Vodka vs Beer Calories: Options That Won’t Ruin Your Diet
If your New Year’s resolution is to get fit, eat healthier, or diet, you are not alone. Many people resolve to work on their health when we enter a new year. For some people, the idea of dieting can be a scary thing. Oftentimes, when we think of a diet, we think of restriction and eating less food, which does not have to be the case.
A lot of people also think of cutting back on their alcohol intake when they diet, but diets don’t have to force you into a totally different lifestyle. A better way to look at it all together is just making healthier habits for yourself and resolving to eat a little better. That way, you do not feel restricted, and you won’t drive yourself crazy when you really want to treat yourself to a tall glass of your favorite beer or vodka mixed drink.
There are a lot of misconceptions about alcohol and eating healthy. There are many who believe the two cannot go hand in hand. No matter what, when it comes to what you eat and drink, there is only one thing you need to remember: moderation is key.
Sure, if you are drinking a couple of beers every single day, you are going to get a beer belly. That is not healthy because of the excessive amount you’re drinking. On the other hand, having one beer two or three nights a week is much different.
We are not here to tell you what to do or to provide diet advice; however, we can give you all the information you need to make good choices and enjoy your favorite alcoholic beverage at the same time. Read on to learn more about beer and vodka and how to not ruin your diet when drinking.
Vodka Nutritional Information
Vodka is a good choice for an alcoholic beverage if you are on a diet or drinking fewer drinks. It happens to be one of the lowest-calorie alcohols, and it is especially great for those who are on a low-carb diet. Vodka is made from ethanol and water, meaning that it pretty much has no nutritional value whatsoever. Some brands might have a small number of carbs in them (such as wheat-based vodkas), but overall, vodka has no sugar, carbohydrates, fiber, fat, or cholesterol.
You can easily figure out how many calories are in vodka once you determine the proof of the alcohol. If the proof is higher, it will have more calories. If the proof is lower, it will have fewer calories. This is a simple way to know which vodkas are low-calorie when you are choosing one.
If you measure your vodka by pouring it in a shot glass, here is some helpful calorie information. For a 1.5 ounce shot, 70 proof vodka has 85 calories, 80 proof has 96 calories, 90 proof has 110 calories, and 100 proof has 124 calories. It should not matter what brand of alcohol you choose when it comes to calories, but rather what proof the alcohol contains.
Beer Nutritional Information
Beer is a little more complicated when it comes to nutritional information. Pretty much all types of beer have varying calorie and nutritional information. However, all light beers have under 100 calories. For regular and specialty beers, you will have to read the specific labels.
Watching your calories when drinking beer can be tricky because many companies do not provide their nutritional information on the cans (or even the boxes). You will often have to look up the calorie information for the specific beer you are drinking. You should also be aware of serving size, such as a tall beer, which will be double the calories.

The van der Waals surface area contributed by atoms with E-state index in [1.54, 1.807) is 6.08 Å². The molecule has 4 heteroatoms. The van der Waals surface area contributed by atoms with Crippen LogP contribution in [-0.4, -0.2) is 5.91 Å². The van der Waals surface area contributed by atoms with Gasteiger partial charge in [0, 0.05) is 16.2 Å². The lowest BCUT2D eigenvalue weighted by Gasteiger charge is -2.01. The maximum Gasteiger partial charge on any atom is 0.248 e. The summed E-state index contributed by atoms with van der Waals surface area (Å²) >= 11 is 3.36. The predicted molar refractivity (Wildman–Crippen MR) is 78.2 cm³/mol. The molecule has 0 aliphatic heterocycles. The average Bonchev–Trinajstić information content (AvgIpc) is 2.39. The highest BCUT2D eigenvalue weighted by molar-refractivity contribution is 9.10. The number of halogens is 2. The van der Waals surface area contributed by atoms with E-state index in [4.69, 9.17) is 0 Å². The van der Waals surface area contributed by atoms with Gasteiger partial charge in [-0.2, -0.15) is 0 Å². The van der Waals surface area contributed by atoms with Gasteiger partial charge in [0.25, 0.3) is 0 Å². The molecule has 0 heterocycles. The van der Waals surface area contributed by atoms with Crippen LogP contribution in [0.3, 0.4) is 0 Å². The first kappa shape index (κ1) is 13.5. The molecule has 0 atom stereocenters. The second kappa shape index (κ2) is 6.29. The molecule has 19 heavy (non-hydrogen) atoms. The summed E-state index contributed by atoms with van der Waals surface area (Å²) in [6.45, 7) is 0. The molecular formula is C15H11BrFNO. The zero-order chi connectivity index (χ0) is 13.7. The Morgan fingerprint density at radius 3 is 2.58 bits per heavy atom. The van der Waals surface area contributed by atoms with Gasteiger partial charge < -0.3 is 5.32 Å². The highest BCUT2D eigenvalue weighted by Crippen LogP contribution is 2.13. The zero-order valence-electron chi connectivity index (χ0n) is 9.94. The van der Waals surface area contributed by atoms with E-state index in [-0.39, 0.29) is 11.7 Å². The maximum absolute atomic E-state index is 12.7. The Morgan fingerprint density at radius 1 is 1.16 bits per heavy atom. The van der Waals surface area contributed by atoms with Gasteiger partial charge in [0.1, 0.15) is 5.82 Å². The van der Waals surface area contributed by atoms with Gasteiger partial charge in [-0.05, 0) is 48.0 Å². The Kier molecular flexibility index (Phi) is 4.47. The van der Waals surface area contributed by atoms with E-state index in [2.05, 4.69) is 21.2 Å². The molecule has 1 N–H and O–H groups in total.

As a general rule of thumb, darker beers will be heavier and contain more calories. It is not always the case, as some brands will be low in calories. But, typically, light-colored beers are lighter and lower in calories, and craft beers are going to have more calories than mainstream brands. For example, a 12 ounce Miller Lite beer contains 96 calories, while a 12 ounce Blue Moon contains 168 calories.
What Are the Different Kinds of Beer and Vodka?
Vodka is most often made from potatoes or grain. These grains can include wheat, barley, and rye, although it can also be made from corn. Wheat and potatoes are the most popular options for making vodka. Technically, you can make vodka from any food item that can go through the fermentation process. Some European brands even use grass to make their vodka!
Unlike vodka, there is a very wide variety when it comes to types of beer. It is not as simple as just the ingredients. Beers range from very light to very heavy, with tons of other kinds in between. Beer can be fruity, bitter, sweet, tart, and most other flavor profiles you can think of. Here are some examples of types of beer:
- Blonde Ale
- Pale Ale
- Sour Ale
The good news is, pretty much all alcohol can be enjoyed in moderation if you are on a diet. One glass of wine, one beer, and one mixed drink will not ruin the progress you have made. The important thing to remember, though, is that we are talking about a couple of drinks total in a week and not a drink every single day.
If you must choose one or the other, a potato-based vodka served neat (or with a little soda water, lemon, or lime) is probably the better choice given it is gluten-free, has no sugar, and no carbs.
On the other hand, having a light beer is not a bad option either. Most light beers contain a hundred calories or less, which is hardly any calories at all. The only thing to consider is the high number of carbs in regular beers and ales.
If you are really unsure about dieting and alcohol consumption, you should always consult your doctor or nutritionist for more personalized advice. Once you figure out what works for you, head over to Saucey and pick out your favorite vodka or beer and have it delivered straight to your door!